Decamping to the US in 1972 for what friends brand her “dark days” almost broke her. “The more negative stuff took a hold because she got bored,” says Bell. “Once she’d done everything in the 1960s, there was nowhere left for her career to go. Going to America was a mistake because she was away from the people who cared about her – and it allowed her too much free time. That’s when she became really unhappy.”
Ravaged by drink and drugs, she ended up broke – having never been financially proficient – homeless, staying with friends and reliant on food stamps.
“It affected her a lot because she tried very hard for it not to become common knowledge,” says Bell. “She found out who her real friends were and had wonderful support at her lowest ebb from people who ran support missions for women in difficult situations. That stayed with her for the rest of her life and helped her cope with the things she faced in her final illness.
“She recognised the ridiculousness of lots of things she did and could laugh about it – but you had to wait until she laughed first.” She even quipped about her darkest moments. When asked her favourite colour in an interview, she responded “vodka” and would often show off her straitjacket – a memento from her stay at a psychiatric hospital following one a suicide attempt.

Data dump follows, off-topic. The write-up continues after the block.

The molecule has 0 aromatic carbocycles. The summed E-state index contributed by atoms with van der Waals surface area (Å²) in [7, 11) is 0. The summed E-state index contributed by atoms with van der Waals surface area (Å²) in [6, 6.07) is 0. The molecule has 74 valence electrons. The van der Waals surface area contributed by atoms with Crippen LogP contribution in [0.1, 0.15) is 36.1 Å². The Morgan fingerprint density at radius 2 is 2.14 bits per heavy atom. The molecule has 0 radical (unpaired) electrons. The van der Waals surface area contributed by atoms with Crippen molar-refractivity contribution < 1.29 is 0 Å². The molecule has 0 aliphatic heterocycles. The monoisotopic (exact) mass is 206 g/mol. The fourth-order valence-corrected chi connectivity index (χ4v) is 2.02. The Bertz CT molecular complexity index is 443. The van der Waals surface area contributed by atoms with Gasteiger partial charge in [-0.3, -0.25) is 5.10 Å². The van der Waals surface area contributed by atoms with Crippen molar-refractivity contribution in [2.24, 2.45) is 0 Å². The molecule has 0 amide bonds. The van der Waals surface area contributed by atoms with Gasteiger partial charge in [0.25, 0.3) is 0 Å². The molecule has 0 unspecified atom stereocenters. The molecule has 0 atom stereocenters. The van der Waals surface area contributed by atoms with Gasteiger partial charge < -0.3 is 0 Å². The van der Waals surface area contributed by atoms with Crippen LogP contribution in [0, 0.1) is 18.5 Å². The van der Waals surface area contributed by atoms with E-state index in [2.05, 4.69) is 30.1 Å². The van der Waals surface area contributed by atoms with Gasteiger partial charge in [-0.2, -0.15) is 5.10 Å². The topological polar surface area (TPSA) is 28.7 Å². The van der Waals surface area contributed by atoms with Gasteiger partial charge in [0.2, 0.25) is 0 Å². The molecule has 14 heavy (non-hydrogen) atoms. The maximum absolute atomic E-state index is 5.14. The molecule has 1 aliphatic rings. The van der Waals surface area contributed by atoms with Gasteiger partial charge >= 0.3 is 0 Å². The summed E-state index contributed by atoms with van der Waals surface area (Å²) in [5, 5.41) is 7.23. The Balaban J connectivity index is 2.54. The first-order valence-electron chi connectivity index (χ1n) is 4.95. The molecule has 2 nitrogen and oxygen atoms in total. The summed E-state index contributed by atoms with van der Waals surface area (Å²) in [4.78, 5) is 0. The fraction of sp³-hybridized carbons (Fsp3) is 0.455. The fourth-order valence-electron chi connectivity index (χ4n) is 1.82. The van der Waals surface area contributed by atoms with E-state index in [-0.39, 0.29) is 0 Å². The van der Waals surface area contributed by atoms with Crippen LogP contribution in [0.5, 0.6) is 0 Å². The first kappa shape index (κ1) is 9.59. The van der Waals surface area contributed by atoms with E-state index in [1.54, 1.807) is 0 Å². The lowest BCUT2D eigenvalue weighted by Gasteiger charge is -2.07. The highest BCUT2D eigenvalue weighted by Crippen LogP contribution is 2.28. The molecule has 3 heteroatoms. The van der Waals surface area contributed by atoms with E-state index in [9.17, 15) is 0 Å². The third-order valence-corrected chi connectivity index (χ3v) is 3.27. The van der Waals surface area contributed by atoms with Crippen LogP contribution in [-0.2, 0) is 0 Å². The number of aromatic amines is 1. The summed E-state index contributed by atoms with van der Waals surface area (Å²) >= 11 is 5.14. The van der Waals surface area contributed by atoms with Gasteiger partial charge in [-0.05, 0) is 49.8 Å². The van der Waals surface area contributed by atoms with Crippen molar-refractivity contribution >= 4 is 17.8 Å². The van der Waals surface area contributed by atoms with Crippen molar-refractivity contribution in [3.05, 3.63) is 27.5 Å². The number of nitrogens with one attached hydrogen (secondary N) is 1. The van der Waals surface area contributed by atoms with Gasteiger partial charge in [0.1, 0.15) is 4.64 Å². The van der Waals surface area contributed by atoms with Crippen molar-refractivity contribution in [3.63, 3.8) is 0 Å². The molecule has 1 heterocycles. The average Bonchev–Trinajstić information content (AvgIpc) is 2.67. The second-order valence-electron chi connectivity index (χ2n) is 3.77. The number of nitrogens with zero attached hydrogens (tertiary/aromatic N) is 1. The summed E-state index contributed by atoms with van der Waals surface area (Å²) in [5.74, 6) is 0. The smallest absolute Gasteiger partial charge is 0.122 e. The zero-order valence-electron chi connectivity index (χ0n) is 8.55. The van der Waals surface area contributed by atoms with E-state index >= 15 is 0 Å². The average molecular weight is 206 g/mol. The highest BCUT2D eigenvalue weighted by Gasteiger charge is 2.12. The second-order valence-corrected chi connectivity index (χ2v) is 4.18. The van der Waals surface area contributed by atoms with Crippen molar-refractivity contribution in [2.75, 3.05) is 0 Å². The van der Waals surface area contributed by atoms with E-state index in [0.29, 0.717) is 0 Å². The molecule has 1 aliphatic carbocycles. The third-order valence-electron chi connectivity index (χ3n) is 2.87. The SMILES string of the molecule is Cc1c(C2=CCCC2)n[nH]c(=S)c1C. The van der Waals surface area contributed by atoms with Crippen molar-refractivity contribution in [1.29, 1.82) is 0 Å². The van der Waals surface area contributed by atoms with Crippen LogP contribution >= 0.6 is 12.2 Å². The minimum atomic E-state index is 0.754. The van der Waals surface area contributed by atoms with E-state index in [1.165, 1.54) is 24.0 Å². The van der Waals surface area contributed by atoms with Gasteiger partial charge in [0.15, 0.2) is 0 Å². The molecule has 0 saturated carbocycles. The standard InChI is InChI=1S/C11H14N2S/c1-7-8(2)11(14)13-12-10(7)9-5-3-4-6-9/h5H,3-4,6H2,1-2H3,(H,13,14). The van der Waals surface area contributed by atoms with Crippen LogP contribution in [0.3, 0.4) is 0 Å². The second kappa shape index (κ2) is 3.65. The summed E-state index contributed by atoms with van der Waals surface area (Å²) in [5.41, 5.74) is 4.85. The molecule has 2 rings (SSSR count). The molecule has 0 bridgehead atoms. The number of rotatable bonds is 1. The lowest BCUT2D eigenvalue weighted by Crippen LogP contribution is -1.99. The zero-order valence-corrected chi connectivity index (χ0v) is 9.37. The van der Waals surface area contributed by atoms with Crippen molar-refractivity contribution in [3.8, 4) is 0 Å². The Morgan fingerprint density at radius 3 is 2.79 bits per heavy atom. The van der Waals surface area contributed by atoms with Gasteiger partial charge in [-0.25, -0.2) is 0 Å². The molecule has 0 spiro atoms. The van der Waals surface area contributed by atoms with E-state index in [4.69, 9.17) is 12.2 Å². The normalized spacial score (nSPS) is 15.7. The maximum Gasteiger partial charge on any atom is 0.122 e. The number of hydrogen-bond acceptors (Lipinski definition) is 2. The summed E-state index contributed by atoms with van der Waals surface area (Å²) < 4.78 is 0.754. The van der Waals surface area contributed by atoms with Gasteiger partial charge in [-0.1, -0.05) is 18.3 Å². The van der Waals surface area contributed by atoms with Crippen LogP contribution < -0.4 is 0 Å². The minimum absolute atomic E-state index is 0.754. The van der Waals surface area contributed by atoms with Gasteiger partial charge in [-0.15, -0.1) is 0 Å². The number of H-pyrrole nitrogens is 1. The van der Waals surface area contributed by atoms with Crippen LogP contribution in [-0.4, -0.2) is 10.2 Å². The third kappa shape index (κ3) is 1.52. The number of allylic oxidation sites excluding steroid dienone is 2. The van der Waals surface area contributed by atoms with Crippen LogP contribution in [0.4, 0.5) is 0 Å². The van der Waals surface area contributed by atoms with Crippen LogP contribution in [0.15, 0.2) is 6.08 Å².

Harvey says: “When the Pet Shop Boys found her, she was close to sleeping on park benches. What’s great about Dusty is she got it all back. She became an international star again. That’s what drew me to the story originally.”
If Dusty owned the 1960s, tracks like What Have I Done To Deserve This? and In Private gave her a new lease on the 1980s. “That’s the irony – that she got ill just at the point when she was massive again.”
When cancer struck and Bell cared for her, he took a crackly VHS compilation of her TV performances into the Royal Marsden Hospital in London where she was being treated. Having been so paralysingly self-critical, she finally saw the talent that was clear to everyone else.
“She had her glasses on, which were like Cinemascope screens and, in that moment, I could see in her face that she knew how good she was,” remembers Bell. “The nurses were teenagers from Australia and had no idea who she was, yet started to recognise some of her famous songs. She died the next day and it’s a comforting thought that one of her last experiences was being so proud of the work she did. She was Britain’s greatest ever pop star – and there’ll never be anyone like her.”